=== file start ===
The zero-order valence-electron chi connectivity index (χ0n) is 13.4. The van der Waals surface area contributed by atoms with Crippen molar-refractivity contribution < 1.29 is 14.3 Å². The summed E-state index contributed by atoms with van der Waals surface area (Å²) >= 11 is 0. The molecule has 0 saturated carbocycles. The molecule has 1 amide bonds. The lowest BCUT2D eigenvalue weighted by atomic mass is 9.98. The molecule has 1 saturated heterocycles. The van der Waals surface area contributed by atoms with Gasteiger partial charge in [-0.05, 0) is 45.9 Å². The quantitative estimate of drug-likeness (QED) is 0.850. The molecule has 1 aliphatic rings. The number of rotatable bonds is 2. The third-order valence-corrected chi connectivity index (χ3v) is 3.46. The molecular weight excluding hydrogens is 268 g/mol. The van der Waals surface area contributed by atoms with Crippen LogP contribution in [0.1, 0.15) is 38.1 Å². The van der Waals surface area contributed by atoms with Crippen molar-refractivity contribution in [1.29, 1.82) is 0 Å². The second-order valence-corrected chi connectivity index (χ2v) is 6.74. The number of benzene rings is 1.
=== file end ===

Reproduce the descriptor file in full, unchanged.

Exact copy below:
The zero-order valence-electron chi connectivity index (χ0n) is 13.4. The van der Waals surface area contributed by atoms with Crippen molar-refractivity contribution < 1.29 is 14.3 Å². The summed E-state index contributed by atoms with van der Waals surface area (Å²) >= 11 is 0. The molecule has 0 saturated carbocycles. The molecule has 1 amide bonds. The lowest BCUT2D eigenvalue weighted by atomic mass is 9.98. The molecule has 1 saturated heterocycles. The van der Waals surface area contributed by atoms with Gasteiger partial charge in [-0.05, 0) is 45.9 Å². The quantitative estimate of drug-likeness (QED) is 0.850. The molecule has 1 aliphatic rings. The number of rotatable bonds is 2. The third-order valence-corrected chi connectivity index (χ3v) is 3.46. The molecular weight excluding hydrogens is 268 g/mol. The van der Waals surface area contributed by atoms with Crippen LogP contribution in [0.1, 0.15) is 38.1 Å². The van der Waals surface area contributed by atoms with Crippen molar-refractivity contribution in [1.29, 1.82) is 0 Å². The second-order valence-corrected chi connectivity index (χ2v) is 6.74. The number of benzene rings is 1.